Anyone going to the Morpeth Gathering this year? We're doing a wee set of Border Ballads if anyone's interested, sharing the bill with Matt Seattle on Border Pipes.

And still no takers on The Seghill Ring? Well, according to legend Seghill only ever had the one Netty, the oaken orifice of which was thice-daily creosoted by the hasty honey-diggers for reasons of hygiene leaving the villagers indelibly stained.


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Subject: RE: Is Geordie a separate language?
From: Sailor Ron
Date: 10 Mar 11 - 11:18 AM

aAl this duiscusion about changes of accent/dialect over very short distances remindes me of Harney Kershaw, the great Lancashire dialect poet. Once when asked how many Lancashire dialects there were, he replied "Four", quite perplexed at this the questioner said " Only four in the whole of Lancashire?". "Ee sorry lad I thowt thi meant in Rochdale"!


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Subject: RE: Is Geordie a separate language?
From: GUEST,SID
Date: 10 Mar 11 - 11:24 AM

Thanks for pointing me towards your songs sir, interesting interlude in an otherwise mundane day. (And you putting the words up is invaluable!)


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Subject: RE: Is Geordie a separate language?
From: Wolfhound person
Date: 10 Mar 11 - 12:04 PM

I'll be at the Morpeth Gathering, Suibhne, in the usual place, but I'll see if I can take in Matt's and your event. Sounds good.

My kids were born to a Geordie father and a south-coast born mother (me)with Cirencester antecedents. When speaking to me as little 'uns they would refer to New CASTLE (long A) but to their dad as Newcassel.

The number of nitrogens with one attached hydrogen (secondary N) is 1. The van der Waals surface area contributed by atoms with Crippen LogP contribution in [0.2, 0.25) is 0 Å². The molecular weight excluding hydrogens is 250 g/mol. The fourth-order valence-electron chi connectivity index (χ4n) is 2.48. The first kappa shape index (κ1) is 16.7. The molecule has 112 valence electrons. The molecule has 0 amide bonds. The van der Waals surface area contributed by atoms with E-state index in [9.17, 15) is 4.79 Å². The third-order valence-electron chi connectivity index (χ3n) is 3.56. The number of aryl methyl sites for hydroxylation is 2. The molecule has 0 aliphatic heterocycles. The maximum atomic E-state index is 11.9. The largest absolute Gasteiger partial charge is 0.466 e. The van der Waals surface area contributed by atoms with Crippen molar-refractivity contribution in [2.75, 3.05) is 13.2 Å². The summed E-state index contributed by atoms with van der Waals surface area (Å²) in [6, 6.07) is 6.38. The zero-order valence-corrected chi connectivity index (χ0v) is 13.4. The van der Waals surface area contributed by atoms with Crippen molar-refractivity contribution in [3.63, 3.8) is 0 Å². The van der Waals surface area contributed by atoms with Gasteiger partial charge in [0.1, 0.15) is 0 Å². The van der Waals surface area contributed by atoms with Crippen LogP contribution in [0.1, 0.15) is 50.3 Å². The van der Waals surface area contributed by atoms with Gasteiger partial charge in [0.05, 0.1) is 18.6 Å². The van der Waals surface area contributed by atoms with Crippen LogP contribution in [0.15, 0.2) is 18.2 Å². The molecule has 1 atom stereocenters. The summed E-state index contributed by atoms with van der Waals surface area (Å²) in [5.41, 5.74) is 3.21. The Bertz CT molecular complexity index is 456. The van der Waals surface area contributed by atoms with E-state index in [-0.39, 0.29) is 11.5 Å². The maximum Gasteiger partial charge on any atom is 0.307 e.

Now I live in a village just north of Ashington (where pitmatic is alive and well) surrounded by mainly local neighbours who are either ex-pitmen or in a minority of families have Romany or traveller forebears.
The Ashington-born families speak with a different accent to those who've moved from more rural Northumberland, which is a softer speech, with a burr. A visit to the post office on pension day soon convinced me that Angle (which is what Northumbrian mainly is) is a separate language, and one to be treasured in all its own diversity.

The kids are all bi-lingual, too, speaking quite differently to adults in authority than they do to each other.

So noo aa "gan and seek" : aa divvent "go shopping". The bridleway at the bottom of the garden is "Jack's Lonnen".

I have friends on the E. side of Newcastle who speak differently to those in the western suburbs.

When the other half worked at Durham Uni he overheard one porter say to another: "Dost thoo not know tha should sign in" - which connects with another thread on the use of thy and thee. It still happens.